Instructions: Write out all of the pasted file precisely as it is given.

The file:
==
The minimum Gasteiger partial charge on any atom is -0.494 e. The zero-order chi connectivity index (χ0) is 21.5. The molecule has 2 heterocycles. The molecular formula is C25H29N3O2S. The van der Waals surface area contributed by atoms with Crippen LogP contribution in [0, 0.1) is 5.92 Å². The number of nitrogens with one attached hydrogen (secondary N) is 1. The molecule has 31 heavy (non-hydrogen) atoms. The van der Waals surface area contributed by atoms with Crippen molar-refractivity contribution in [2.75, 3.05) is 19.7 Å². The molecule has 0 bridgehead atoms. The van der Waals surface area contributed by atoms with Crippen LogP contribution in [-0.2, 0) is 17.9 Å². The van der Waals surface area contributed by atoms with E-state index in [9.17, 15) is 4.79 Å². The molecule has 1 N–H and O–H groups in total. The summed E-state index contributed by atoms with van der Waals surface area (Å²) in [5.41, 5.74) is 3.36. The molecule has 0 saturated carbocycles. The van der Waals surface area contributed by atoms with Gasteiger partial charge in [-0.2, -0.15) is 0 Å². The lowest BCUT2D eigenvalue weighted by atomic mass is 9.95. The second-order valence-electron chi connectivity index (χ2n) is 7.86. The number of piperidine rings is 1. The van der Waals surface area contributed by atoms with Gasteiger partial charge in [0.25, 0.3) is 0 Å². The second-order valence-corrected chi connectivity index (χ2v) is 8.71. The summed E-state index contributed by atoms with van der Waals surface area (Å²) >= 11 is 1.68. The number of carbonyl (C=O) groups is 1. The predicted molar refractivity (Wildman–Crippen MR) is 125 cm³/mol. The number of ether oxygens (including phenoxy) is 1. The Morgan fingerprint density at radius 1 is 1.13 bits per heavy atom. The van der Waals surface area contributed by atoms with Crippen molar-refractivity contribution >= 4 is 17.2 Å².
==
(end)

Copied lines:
The minimum Gasteiger partial charge on any atom is -0.494 e. The zero-order chi connectivity index (χ0) is 21.5. The molecule has 2 heterocycles. The molecular formula is C25H29N3O2S. The van der Waals surface area contributed by atoms with Crippen LogP contribution in [0, 0.1) is 5.92 Å². The number of nitrogens with one attached hydrogen (secondary N) is 1. The molecule has 31 heavy (non-hydrogen) atoms. The van der Waals surface area contributed by atoms with Crippen molar-refractivity contribution in [2.75, 3.05) is 19.7 Å². The molecule has 0 bridgehead atoms. The van der Waals surface area contributed by atoms with Crippen LogP contribution in [-0.2, 0) is 17.9 Å². The van der Waals surface area contributed by atoms with E-state index in [9.17, 15) is 4.79 Å². The molecule has 1 N–H and O–H groups in total. The summed E-state index contributed by atoms with van der Waals surface area (Å²) in [5.41, 5.74) is 3.36. The molecule has 0 saturated carbocycles. The van der Waals surface area contributed by atoms with Gasteiger partial charge in [-0.2, -0.15) is 0 Å². The lowest BCUT2D eigenvalue weighted by atomic mass is 9.95. The second-order valence-electron chi connectivity index (χ2n) is 7.86. The number of piperidine rings is 1. The van der Waals surface area contributed by atoms with Gasteiger partial charge in [0.25, 0.3) is 0 Å². The second-order valence-corrected chi connectivity index (χ2v) is 8.71. The summed E-state index contributed by atoms with van der Waals surface area (Å²) >= 11 is 1.68. The number of carbonyl (C=O) groups is 1. The predicted molar refractivity (Wildman–Crippen MR) is 125 cm³/mol. The number of ether oxygens (including phenoxy) is 1. The Morgan fingerprint density at radius 1 is 1.13 bits per heavy atom. The van der Waals surface area contributed by atoms with Crippen molar-refractivity contribution >= 4 is 17.2 Å².